Which means for our asset as example:- The excess return divided by the downside deviation over 5 years of Hasbro is 0.19, which is lower, thus worse compared to the benchmark SPY (1.09) in the same period.
- During the last 3 years, the ratio of annual return and downside deviation is 0, which is lower, thus worse than the value of 0.95 from the benchmark.

'The ulcer index is a stock market risk measure or technical analysis indicator devised by Peter Martin in 1987, and published by him and Byron McCann in their 1989 book The Investors Guide to Fidelity Funds. It's designed as a measure of volatility, but only volatility in the downward direction, i.e. the amount of drawdown or retracement occurring over a period. Other volatility measures like standard deviation treat up and down movement equally, but a trader doesn't mind upward movement, it's the downside that causes stress and stomach ulcers that the index's name suggests.'

Applying this definition to our asset in some examples:- Compared with the benchmark SPY (5.58 ) in the period of the last 5 years, the Ulcer Index of 21 of Hasbro is larger, thus worse.
- Looking at Ulcer Index in of 24 in the period of the last 3 years, we see it is relatively larger, thus worse in comparison to SPY (6.83 ).

'Maximum drawdown measures the loss in any losing period during a fund’s investment record. It is defined as the percent retrenchment from a fund’s peak value to the fund’s valley value. The drawdown is in effect from the time the fund’s retrenchment begins until a new fund high is reached. The maximum drawdown encompasses both the period from the fund’s peak to the fund’s valley (length), and the time from the fund’s valley to a new fund high (recovery). It measures the largest percentage drawdown that has occurred in any fund’s data record.'

Using this definition on our asset we see for example:- Compared with the benchmark SPY (-33.7 days) in the period of the last 5 years, the maximum reduction from previous high of -63.8 days of Hasbro is lower, thus worse.
- Looking at maximum reduction from previous high in of -63.8 days in the period of the last 3 years, we see it is relatively lower, thus worse in comparison to SPY (-33.7 days).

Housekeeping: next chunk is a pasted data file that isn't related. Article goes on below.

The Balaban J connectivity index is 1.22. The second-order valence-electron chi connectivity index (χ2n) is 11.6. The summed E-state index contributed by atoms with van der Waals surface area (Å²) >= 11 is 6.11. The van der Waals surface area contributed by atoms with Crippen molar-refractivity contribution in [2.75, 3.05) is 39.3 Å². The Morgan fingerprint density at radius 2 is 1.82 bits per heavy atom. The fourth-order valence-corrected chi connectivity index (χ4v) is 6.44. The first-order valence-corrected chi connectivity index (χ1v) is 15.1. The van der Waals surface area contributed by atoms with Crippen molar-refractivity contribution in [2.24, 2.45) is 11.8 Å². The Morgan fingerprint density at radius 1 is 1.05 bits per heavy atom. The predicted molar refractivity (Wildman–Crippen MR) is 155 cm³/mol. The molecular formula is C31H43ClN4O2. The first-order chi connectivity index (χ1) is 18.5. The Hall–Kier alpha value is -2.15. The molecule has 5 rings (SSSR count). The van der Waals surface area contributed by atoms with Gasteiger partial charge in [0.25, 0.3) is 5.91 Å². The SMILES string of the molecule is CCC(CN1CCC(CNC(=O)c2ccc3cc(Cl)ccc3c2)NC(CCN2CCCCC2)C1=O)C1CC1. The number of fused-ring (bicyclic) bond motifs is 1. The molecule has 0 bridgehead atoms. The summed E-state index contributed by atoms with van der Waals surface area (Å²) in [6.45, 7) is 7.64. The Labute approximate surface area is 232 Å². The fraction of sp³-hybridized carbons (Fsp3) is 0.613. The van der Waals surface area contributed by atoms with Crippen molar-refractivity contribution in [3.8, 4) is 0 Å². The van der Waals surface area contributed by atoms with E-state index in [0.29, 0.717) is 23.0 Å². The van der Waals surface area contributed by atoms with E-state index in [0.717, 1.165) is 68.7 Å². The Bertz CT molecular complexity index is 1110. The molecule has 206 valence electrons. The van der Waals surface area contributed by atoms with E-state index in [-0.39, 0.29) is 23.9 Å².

'The Maximum Drawdown Duration is an extension of the Maximum Drawdown. However, this metric does not explain the drawdown in dollars or percentages, rather in days, weeks, or months. It is the length of time the account was in the Max Drawdown. A Max Drawdown measures a retrenchment from when an equity curve reaches a new high. It’s the maximum an account lost during that retrenchment. This method is applied because a valley can’t be measured until a new high occurs. Once the new high is reached, the percentage change from the old high to the bottom of the largest trough is recorded.'

Using this definition on our asset we see for example:- Compared with the benchmark SPY (139 days) in the period of the last 5 years, the maximum days under water of 504 days of Hasbro is higher, thus worse.
- Looking at maximum days below previous high in of 504 days in the period of the last 3 years, we see it is relatively greater, thus worse in comparison to SPY (139 days).

'The Drawdown Duration is the length of any peak to peak period, or the time between new equity highs. The Avg Drawdown Duration is the average amount of time an investment has seen between peaks (equity highs), or in other terms the average of time under water of all drawdowns. So in contrast to the Maximum duration it does not measure only one drawdown event but calculates the average of all.'

Applying this definition to our asset in some examples:- Compared with the benchmark SPY (33 days) in the period of the last 5 years, the average time in days below previous high water mark of 213 days of Hasbro is larger, thus worse.
- During the last 3 years, the average days under water is 197 days, which is greater, thus worse than the value of 35 days from the benchmark.

Historical returns have been extended using synthetic data.
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- Note that yearly returns do not equal the sum of monthly returns due to compounding.
- Performance results of Hasbro are hypothetical, do not account for slippage, fees or taxes, and are based on backtesting, which has many inherent limitations, some of which are described in our Terms of Use.